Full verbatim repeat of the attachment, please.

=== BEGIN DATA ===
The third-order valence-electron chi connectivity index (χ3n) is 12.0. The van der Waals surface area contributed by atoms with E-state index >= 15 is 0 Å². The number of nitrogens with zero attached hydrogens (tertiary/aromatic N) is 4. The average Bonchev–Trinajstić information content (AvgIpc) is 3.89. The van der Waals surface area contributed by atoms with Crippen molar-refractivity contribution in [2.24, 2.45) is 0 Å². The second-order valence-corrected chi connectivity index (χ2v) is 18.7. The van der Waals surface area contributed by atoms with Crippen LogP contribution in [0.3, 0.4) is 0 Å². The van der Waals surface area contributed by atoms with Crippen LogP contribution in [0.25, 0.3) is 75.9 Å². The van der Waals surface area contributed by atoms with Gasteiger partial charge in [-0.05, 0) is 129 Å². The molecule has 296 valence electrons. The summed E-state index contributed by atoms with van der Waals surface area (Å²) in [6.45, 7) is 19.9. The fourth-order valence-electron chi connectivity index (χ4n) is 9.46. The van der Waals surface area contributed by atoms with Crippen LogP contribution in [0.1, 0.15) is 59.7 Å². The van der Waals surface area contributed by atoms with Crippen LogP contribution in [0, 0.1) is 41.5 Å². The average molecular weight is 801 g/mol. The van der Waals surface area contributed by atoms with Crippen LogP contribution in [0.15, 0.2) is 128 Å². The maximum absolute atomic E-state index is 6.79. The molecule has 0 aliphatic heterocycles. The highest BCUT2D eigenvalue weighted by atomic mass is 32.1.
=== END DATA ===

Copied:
The third-order valence-electron chi connectivity index (χ3n) is 12.0. The van der Waals surface area contributed by atoms with E-state index >= 15 is 0 Å². The number of nitrogens with zero attached hydrogens (tertiary/aromatic N) is 4. The average Bonchev–Trinajstić information content (AvgIpc) is 3.89. The van der Waals surface area contributed by atoms with Crippen molar-refractivity contribution in [2.24, 2.45) is 0 Å². The second-order valence-corrected chi connectivity index (χ2v) is 18.7. The van der Waals surface area contributed by atoms with Crippen LogP contribution in [0.3, 0.4) is 0 Å². The van der Waals surface area contributed by atoms with Crippen LogP contribution in [0.25, 0.3) is 75.9 Å². The van der Waals surface area contributed by atoms with Gasteiger partial charge in [-0.05, 0) is 129 Å². The molecule has 296 valence electrons. The summed E-state index contributed by atoms with van der Waals surface area (Å²) in [6.45, 7) is 19.9. The fourth-order valence-electron chi connectivity index (χ4n) is 9.46. The van der Waals surface area contributed by atoms with Crippen LogP contribution in [0.1, 0.15) is 59.7 Å². The van der Waals surface area contributed by atoms with Crippen LogP contribution in [0, 0.1) is 41.5 Å². The average molecular weight is 801 g/mol. The van der Waals surface area contributed by atoms with Crippen LogP contribution in [0.15, 0.2) is 128 Å². The maximum absolute atomic E-state index is 6.79. The molecule has 0 aliphatic heterocycles. The highest BCUT2D eigenvalue weighted by atomic mass is 32.1.